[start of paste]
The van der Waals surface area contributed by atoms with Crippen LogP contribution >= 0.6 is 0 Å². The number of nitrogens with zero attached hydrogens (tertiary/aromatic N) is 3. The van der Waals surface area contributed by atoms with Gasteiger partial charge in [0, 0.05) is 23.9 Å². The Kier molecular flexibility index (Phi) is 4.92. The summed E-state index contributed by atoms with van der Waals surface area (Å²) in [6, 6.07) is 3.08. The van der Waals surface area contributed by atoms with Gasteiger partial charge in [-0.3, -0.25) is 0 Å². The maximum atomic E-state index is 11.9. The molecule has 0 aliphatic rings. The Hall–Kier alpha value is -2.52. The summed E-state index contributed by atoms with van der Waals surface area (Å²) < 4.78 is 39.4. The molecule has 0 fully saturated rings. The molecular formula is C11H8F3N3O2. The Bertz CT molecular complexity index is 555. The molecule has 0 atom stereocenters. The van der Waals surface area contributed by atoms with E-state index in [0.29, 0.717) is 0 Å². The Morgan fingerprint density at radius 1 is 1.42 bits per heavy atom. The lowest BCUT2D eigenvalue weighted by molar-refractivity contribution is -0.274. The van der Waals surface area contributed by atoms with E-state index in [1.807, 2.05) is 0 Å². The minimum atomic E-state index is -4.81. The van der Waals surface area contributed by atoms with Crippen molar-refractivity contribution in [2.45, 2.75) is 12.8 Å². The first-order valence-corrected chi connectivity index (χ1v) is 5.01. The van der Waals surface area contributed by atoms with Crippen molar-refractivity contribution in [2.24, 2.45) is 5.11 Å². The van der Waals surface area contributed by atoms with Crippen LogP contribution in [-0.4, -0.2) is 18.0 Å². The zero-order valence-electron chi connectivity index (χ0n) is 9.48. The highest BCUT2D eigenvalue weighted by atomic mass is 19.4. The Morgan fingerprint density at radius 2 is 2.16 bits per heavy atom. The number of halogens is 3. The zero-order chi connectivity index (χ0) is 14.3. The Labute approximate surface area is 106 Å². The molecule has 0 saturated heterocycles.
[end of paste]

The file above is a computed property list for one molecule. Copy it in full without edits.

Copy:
The van der Waals surface area contributed by atoms with Crippen LogP contribution >= 0.6 is 0 Å². The number of nitrogens with zero attached hydrogens (tertiary/aromatic N) is 3. The van der Waals surface area contributed by atoms with Gasteiger partial charge in [0, 0.05) is 23.9 Å². The Kier molecular flexibility index (Phi) is 4.92. The summed E-state index contributed by atoms with van der Waals surface area (Å²) in [6, 6.07) is 3.08. The van der Waals surface area contributed by atoms with Gasteiger partial charge in [-0.3, -0.25) is 0 Å². The maximum atomic E-state index is 11.9. The molecule has 0 aliphatic rings. The Hall–Kier alpha value is -2.52. The summed E-state index contributed by atoms with van der Waals surface area (Å²) < 4.78 is 39.4. The molecule has 0 fully saturated rings. The molecular formula is C11H8F3N3O2. The Bertz CT molecular complexity index is 555. The molecule has 0 atom stereocenters. The van der Waals surface area contributed by atoms with E-state index in [0.29, 0.717) is 0 Å². The Morgan fingerprint density at radius 1 is 1.42 bits per heavy atom. The lowest BCUT2D eigenvalue weighted by molar-refractivity contribution is -0.274. The van der Waals surface area contributed by atoms with E-state index in [1.807, 2.05) is 0 Å². The minimum atomic E-state index is -4.81. The van der Waals surface area contributed by atoms with Crippen molar-refractivity contribution in [2.45, 2.75) is 12.8 Å². The first-order valence-corrected chi connectivity index (χ1v) is 5.01. The van der Waals surface area contributed by atoms with Crippen molar-refractivity contribution in [2.24, 2.45) is 5.11 Å². The van der Waals surface area contributed by atoms with Crippen LogP contribution in [-0.4, -0.2) is 18.0 Å². The zero-order valence-electron chi connectivity index (χ0n) is 9.48. The highest BCUT2D eigenvalue weighted by atomic mass is 19.4. The Morgan fingerprint density at radius 2 is 2.16 bits per heavy atom. The number of halogens is 3. The zero-order chi connectivity index (χ0) is 14.3. The Labute approximate surface area is 106 Å². The molecule has 0 saturated heterocycles.